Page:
In the 1960s, Roy O. Disney in an interview remembered: “We just stopped him. That’s all we were out to do. We didn’t ask any damages. We even let him finish marketing his pictures. We wanted to establish our right. That’s what we were after. To establish a copyright like that is a big thing and that’s an important thing to do.”
The Jungle Book Beatles. It is well known that the four vultures in Disney’s animated feature The Jungle Book (1967) were to be based on the popular musical singing group The Beatles, especially with their prominent mop-top haircuts. The official story was that scheduling conflicts prevented the Fab Four from appearing in the final film.
Beatles’ manager Brian Epstein and Walt Disney met in late August 1965 to discuss The Beatles appearing and/or supplying some music for the animated movie. However, “The Beatles” cartoon series was set to premiere on the ABC network in September and John Lennon was especially bitter about the project. When Epstein mentioned the Disney project to him, John exploded. He was probably in no mood to hear of yet another “cartoon” project.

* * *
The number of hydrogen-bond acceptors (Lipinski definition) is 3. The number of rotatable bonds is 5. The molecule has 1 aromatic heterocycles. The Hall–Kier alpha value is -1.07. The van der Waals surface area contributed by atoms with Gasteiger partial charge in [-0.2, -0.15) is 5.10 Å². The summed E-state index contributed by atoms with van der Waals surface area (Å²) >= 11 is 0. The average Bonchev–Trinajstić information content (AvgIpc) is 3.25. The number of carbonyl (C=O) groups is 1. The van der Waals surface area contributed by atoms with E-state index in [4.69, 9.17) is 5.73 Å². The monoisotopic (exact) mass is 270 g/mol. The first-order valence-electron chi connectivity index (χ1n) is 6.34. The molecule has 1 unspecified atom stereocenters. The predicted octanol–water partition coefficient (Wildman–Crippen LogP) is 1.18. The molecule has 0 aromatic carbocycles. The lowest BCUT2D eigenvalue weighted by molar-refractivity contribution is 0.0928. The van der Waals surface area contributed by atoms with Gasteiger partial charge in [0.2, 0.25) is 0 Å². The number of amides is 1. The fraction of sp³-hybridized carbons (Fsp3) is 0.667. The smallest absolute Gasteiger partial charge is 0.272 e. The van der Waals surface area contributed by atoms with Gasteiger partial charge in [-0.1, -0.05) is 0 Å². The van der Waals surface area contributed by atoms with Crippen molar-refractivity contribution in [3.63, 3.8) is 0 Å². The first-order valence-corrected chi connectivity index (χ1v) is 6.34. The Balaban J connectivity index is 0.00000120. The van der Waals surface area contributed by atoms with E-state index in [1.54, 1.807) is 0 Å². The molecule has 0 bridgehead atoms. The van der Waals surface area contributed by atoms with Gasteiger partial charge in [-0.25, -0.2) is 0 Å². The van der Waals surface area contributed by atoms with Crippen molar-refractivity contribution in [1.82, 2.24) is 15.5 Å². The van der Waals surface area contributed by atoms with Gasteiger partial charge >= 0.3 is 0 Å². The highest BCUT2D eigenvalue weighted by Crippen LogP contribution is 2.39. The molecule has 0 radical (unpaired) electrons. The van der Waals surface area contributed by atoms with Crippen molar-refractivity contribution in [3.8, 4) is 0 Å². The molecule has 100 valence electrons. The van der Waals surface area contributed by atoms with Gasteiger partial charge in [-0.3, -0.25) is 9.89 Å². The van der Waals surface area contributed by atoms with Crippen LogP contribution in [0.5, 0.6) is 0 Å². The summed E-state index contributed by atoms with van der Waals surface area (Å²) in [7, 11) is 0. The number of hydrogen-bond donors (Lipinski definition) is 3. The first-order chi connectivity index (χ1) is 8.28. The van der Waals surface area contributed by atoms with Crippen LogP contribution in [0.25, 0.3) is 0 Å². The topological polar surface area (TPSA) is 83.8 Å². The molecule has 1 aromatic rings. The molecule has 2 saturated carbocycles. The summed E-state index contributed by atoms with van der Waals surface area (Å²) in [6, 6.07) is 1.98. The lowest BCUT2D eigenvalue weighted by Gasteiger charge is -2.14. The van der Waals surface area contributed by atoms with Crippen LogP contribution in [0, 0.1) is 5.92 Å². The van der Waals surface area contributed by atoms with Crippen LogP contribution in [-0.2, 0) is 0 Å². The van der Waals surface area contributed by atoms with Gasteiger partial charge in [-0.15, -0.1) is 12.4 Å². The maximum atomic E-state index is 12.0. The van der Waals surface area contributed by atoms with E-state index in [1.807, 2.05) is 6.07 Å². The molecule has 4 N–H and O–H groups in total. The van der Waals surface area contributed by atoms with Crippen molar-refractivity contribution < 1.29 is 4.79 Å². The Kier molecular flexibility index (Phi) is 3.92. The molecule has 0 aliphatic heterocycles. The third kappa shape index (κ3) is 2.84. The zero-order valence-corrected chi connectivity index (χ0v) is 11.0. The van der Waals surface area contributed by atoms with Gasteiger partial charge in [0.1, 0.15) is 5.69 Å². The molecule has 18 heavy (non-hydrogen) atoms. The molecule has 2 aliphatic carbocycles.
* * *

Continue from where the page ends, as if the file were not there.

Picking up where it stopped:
Lennon allegedly screamed, “There’s no way The Beatles are gonna sing for Mickey f*cking Mouse. You can tell Walt Disney to f*ck off. Tell him to get Elvis off his fat arse; he’s into making crap f*cking movies.”
Comic Books in the Movies. In The Iron Giant (1999), the comic book Hogarth shows the Giant with Superman on the cover is Action Comics #188, released January 1954. The film takes place in 1957. The Superman story in that issue was “The Spectral Superman” where Superman becomes a menace to earth because he has become radioactive and so must leave the earth.
The other stories in that issue featured Tommy Tomorrow and Congo Bill.
During the scene, the theme music in the background is from the Fleischer Superman animated cartoons. Hogarth also shows a copy of “The Spirit” comic book that had not been published for seven years at that point but it was an homage to Bird’s earlier attempt to do Eisner’s iconic character in animation.